The ones that wake up while all of this is happening are particularly awful. The ones who look you right in the eyes and have tears running down their faces because they did not want to be on the ventilator, look at you, look down at their restraints and shake their arms violently, and look back at you, really hoping you're going to take those awful things off so they can extubate themselves and just die. And, of course, families are bullying the physicians into writing orders to cut the sedation and pain medicine dramatically down so they can interact with Momma while she is obviously in agony. Yes, let's wake Momma up and make sure she knows exactly what torture we're raining down on her. That sounds like a fabulous idea.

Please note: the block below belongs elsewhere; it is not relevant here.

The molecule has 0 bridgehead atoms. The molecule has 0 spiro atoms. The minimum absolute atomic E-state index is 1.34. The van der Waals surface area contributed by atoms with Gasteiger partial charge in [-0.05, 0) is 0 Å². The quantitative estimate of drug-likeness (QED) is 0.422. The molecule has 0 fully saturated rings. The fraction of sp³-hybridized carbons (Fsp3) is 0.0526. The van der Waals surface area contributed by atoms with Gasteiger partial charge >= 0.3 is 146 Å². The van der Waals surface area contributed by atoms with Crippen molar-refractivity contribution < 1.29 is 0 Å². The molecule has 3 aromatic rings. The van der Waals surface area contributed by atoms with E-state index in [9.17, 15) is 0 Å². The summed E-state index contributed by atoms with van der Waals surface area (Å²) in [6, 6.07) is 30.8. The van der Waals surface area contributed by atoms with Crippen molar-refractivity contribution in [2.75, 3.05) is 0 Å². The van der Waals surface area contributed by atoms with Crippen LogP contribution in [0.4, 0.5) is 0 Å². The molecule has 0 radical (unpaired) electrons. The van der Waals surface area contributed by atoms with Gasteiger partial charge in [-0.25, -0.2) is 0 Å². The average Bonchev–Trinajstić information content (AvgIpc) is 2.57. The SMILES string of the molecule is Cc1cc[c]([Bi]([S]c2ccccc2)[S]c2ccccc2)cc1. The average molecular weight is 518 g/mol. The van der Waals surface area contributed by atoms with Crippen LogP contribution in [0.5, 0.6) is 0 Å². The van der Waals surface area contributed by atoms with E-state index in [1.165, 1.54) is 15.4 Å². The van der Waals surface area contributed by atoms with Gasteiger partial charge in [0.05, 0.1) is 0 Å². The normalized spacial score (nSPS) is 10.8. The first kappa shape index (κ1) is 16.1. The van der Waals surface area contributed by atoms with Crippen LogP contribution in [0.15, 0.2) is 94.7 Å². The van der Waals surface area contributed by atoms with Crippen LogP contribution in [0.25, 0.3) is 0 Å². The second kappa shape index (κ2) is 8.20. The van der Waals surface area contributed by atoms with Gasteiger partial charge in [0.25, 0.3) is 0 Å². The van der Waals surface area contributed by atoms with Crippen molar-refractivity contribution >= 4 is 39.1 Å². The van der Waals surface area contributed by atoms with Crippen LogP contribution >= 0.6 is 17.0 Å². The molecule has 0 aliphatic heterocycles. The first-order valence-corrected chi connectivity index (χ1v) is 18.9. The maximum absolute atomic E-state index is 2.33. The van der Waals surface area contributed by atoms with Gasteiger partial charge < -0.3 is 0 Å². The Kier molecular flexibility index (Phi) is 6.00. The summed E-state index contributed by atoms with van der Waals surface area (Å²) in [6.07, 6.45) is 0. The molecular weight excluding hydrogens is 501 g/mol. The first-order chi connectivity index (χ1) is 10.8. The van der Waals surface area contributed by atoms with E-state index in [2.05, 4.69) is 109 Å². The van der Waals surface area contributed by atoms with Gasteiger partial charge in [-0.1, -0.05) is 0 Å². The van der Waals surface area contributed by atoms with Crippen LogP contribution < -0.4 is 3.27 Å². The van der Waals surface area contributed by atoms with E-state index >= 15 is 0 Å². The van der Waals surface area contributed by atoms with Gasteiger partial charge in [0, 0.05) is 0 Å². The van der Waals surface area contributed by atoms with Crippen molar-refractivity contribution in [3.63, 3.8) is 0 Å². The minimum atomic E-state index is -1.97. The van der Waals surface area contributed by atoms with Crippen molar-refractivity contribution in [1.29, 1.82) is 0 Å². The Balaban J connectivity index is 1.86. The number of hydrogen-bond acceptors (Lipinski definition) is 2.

I think we ought to be able to criminally prosecute families who rescind patient DNRs and cause unnecessary suffering. Honestly. If it isn't legal to take an alert and oriented person to your house, tie them down, stick tubes down their throat, and cut them open over and over again against their wills, it shouldn't be legal in the hospital either and the family members should be held accountable when they make these kinds of decisions. I always want to ask these family members if Momma molested them as children or something and that's why they're doing these things to her. It would get me fired, but just maybe for two seconds it would make them think, "Am I torturing Momma against her will? Is that what I really want to do?"

    Most are decent people and they just don't understand. However, when four different doctors and sixteen nurses attempting to educate the family that their person is really going to die and we are just prolonging suffering doesn't work because the family is in such denial, we need more resources. The ethics committee just makes recommendations, generally, and is overall powerless. We need a legal presence with the actual power to protect our patients from their family members.